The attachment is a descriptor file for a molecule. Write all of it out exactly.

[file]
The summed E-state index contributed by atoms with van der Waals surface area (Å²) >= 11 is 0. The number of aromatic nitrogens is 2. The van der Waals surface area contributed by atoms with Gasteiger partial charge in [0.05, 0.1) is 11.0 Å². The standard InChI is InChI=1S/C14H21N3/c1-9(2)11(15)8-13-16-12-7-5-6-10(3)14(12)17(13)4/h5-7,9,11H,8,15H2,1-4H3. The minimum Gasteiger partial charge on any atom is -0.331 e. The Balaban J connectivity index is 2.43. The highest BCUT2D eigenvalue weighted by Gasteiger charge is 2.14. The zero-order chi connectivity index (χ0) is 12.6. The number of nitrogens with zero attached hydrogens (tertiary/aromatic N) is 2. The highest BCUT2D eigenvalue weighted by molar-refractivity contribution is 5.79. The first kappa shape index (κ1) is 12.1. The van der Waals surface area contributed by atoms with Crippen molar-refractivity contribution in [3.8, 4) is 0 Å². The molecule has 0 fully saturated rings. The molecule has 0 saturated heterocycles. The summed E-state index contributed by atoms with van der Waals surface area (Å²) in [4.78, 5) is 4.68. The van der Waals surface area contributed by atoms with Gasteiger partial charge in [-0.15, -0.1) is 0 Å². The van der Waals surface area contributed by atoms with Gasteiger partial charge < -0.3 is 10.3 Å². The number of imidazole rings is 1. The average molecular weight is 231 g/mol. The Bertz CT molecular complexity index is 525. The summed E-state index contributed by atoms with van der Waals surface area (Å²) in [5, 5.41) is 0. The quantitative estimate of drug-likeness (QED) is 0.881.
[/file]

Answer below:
The summed E-state index contributed by atoms with van der Waals surface area (Å²) >= 11 is 0. The number of aromatic nitrogens is 2. The van der Waals surface area contributed by atoms with Gasteiger partial charge in [0.05, 0.1) is 11.0 Å². The standard InChI is InChI=1S/C14H21N3/c1-9(2)11(15)8-13-16-12-7-5-6-10(3)14(12)17(13)4/h5-7,9,11H,8,15H2,1-4H3. The minimum Gasteiger partial charge on any atom is -0.331 e. The Balaban J connectivity index is 2.43. The highest BCUT2D eigenvalue weighted by Gasteiger charge is 2.14. The zero-order chi connectivity index (χ0) is 12.6. The number of nitrogens with zero attached hydrogens (tertiary/aromatic N) is 2. The highest BCUT2D eigenvalue weighted by molar-refractivity contribution is 5.79. The first kappa shape index (κ1) is 12.1. The van der Waals surface area contributed by atoms with Crippen molar-refractivity contribution in [3.8, 4) is 0 Å². The molecule has 0 fully saturated rings. The molecule has 0 saturated heterocycles. The summed E-state index contributed by atoms with van der Waals surface area (Å²) in [4.78, 5) is 4.68. The van der Waals surface area contributed by atoms with Gasteiger partial charge in [-0.15, -0.1) is 0 Å². The van der Waals surface area contributed by atoms with Gasteiger partial charge < -0.3 is 10.3 Å². The number of imidazole rings is 1. The average molecular weight is 231 g/mol. The Bertz CT molecular complexity index is 525. The summed E-state index contributed by atoms with van der Waals surface area (Å²) in [5, 5.41) is 0. The quantitative estimate of drug-likeness (QED) is 0.881.